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By Linda Shapiro
"Slippery Fish and Other Offerings of New Music and Dance"
September 28–30, 2012
Performance reviewed: Sept. 29
An amiable collaboration between choreographer Penelope Freeh and composer Jocelyn Hagen, this meld of live music and dance was modest in the best sense—small, but rich. Its evocative duets, choreographed by Freeh and performed by her and guest artist Patrick Corbin, included musicians who were often integrated into the dancing. An additional solo for Nic Lincoln to recorded sound made for an intimate and intriguing evening.
In Miniatures, Corbin and Freeh scurry around the periphery of the stage, surrounding the musicians, who perform Hagen’s score center stage. A call-and-response structure finds the dancers reacting in silence to each segment of music: the rolling good humor of the piano; the quirky percussion; a lovely a capella rendition of a religious text, a prayer to the Virgin Mary. Their movement reflects the architecture and ambiance of the sound—a succulent little folk dance with flat-footed triplets, or a supported adagio with supple allusions to the music’s plangent yearning.
Perhaps nothing speaks to the talents of a choreographer more emphatically than a solo created for another dancer that both captures his uniqueness and gives it depth and context. In Paper Nautilus Nic Lincoln, in an old-fashioned sailor suit, parlays a series of iconic dance gestures from 1930s musical numbers and movie stills, into a meditation on repression and fragmented identity. His body is simultaneously fluid and hypertonic; he seems to tie himself into knots, even while gliding and loping around with the insouciance of Donald O’Connor. Easing in and out of painful reveries, he maintains the façade of a carefree sailor on a lark. Classic popular songs like “Let’s Face the Music and Dance” and jarring fragments of Morse code underscore the sense of a body encoded, and of a man attempting to reconcile the numerous personas he simultaneously constructs and deconstructs before our eyes.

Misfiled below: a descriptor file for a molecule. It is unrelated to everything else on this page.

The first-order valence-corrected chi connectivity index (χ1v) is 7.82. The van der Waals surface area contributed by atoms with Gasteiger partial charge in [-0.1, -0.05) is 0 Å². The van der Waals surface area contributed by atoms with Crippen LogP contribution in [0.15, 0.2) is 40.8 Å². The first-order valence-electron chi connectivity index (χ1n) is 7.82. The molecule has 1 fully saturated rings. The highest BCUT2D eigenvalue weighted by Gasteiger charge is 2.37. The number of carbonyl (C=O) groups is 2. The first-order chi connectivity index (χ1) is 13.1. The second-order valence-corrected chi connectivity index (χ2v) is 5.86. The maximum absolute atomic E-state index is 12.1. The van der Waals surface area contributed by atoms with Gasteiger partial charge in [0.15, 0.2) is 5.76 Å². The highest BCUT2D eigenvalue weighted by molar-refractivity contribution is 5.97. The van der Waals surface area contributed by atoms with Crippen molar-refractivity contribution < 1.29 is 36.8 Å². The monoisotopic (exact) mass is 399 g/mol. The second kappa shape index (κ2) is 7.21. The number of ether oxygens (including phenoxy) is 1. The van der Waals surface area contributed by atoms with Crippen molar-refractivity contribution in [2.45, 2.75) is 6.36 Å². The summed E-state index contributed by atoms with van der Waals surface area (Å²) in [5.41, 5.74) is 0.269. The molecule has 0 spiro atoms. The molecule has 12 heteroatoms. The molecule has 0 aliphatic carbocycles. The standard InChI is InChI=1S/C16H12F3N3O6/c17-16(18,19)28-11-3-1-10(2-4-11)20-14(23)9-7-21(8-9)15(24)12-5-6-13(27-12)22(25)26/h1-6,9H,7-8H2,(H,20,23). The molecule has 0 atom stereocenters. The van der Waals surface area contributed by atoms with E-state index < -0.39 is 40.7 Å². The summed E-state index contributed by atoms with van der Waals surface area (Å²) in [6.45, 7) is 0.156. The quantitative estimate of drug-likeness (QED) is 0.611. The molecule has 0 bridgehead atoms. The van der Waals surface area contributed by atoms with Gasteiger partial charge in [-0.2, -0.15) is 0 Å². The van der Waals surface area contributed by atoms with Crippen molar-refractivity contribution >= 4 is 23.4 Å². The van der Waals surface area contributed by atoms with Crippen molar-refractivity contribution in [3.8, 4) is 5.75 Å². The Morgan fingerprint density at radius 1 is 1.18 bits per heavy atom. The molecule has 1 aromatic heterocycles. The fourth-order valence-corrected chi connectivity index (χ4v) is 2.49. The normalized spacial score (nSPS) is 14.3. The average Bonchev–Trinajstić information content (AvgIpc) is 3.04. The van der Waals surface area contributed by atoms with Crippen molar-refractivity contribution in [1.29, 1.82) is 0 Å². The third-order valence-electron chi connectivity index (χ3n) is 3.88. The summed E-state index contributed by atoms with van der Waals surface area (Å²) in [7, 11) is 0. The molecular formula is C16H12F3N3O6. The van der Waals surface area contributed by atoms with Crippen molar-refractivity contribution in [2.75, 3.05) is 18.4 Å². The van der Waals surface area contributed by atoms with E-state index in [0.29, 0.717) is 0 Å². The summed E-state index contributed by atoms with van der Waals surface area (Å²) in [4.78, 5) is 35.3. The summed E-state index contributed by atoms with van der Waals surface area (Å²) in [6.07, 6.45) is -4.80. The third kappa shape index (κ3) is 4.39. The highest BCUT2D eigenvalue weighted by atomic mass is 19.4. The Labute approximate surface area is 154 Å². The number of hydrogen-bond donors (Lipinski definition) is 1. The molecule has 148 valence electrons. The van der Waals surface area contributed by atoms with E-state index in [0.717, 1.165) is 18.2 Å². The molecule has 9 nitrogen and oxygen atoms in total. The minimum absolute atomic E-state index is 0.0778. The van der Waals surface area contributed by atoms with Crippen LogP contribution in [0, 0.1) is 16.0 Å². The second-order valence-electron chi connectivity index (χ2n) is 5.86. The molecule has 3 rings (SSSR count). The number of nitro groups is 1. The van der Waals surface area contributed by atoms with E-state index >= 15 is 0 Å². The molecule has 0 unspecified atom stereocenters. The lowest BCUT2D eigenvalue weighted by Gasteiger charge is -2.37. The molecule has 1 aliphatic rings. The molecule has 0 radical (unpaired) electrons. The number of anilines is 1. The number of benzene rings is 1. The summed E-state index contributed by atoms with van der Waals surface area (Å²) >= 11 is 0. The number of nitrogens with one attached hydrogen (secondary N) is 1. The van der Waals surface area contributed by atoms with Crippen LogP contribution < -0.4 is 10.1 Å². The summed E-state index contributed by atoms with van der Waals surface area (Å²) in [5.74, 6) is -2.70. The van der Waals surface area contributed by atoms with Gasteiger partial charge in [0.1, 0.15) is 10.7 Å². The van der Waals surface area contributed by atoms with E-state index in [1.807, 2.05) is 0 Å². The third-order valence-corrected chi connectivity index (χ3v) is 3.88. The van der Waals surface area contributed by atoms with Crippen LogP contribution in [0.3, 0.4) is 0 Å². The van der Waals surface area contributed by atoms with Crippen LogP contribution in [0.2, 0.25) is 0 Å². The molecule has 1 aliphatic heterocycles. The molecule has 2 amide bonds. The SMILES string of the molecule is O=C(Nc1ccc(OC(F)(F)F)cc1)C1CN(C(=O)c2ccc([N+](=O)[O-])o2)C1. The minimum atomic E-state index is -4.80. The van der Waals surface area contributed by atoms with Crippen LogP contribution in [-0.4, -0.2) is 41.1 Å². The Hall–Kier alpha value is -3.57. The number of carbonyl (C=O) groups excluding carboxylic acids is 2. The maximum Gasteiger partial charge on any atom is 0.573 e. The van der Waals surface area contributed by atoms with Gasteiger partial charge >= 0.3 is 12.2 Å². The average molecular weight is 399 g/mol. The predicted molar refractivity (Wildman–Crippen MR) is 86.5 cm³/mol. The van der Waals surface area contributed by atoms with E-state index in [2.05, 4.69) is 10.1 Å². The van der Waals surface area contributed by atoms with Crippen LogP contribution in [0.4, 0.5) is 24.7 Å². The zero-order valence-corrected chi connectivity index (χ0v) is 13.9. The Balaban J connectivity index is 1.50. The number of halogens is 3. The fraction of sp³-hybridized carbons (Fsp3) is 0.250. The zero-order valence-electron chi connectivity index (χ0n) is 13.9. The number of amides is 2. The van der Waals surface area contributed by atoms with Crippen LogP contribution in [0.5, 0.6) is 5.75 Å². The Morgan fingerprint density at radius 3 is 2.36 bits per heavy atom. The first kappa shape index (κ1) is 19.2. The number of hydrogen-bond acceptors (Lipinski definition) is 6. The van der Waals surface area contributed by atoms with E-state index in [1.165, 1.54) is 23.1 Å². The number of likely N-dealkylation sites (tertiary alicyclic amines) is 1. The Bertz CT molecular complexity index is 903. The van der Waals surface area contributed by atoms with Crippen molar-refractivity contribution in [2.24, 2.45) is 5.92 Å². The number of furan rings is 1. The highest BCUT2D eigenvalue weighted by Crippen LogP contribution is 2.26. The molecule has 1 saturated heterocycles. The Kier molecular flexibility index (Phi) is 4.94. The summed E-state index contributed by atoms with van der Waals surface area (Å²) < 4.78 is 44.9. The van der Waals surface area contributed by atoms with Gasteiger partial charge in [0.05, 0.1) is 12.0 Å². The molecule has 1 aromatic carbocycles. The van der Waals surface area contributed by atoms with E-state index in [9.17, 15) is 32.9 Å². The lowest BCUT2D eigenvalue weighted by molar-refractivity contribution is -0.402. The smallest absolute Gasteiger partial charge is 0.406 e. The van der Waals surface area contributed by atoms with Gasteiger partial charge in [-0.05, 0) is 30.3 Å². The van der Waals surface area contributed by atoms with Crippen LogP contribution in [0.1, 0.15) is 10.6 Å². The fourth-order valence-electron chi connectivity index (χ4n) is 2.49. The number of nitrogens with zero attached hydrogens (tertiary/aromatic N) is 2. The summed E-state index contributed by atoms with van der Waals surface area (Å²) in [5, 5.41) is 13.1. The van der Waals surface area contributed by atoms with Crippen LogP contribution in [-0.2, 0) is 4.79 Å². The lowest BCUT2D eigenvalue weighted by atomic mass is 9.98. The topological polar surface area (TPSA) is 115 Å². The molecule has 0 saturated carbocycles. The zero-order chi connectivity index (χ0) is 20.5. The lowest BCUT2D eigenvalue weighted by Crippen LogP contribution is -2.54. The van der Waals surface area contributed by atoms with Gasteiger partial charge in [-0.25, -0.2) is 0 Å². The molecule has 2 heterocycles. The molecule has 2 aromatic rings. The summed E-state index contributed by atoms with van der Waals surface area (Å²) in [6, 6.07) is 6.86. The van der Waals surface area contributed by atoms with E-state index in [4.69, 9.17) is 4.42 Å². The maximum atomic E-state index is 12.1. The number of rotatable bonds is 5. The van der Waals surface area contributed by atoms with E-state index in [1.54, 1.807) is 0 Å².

Both photos: Penelope Freeh and Patrick Corbin in Slippery Fish.
By Sean Smuda, courtesy Freeh.
In Slippery Fish Freeh and Corbin interact with violinist Sam Bergman and vocalist Carrie Henneman Shaw. Corbin rocks back and forth as Bergman, seated on a knocked-over chair, bows plaintive chords. Dressed in stylish black shorts, white pleated tops, and beaded cloche hats by Tulle and Dye that suggest 1920s bathing costumes and stylish flapper wear, Freeh and Corbin sashay around, echoing the music’s witty fragmentation. They mirror and trace one another, each one entering into the spaces created by the other.
The relationship is formal and abstract rather than intimate, the shapes they make a kind of fluid plastique that references Art Deco, Delsarte, and Dadaism. At one point Corbin’s tap dancing and body-slapping connect with Shaw’s fractured scales as Freeh swans around in odd coordinations—a cubist rendering of vamping? Finally the two dancers morph through a series of poses, a lovely collusion of Delsartian gestures. Their isolated emotions and stop-frame action make for a fetching collage of it-girls, strong men, and bathing beauties. The period references are more than pleasantly nostalgic—they’re charged with a freshness of discovery and play.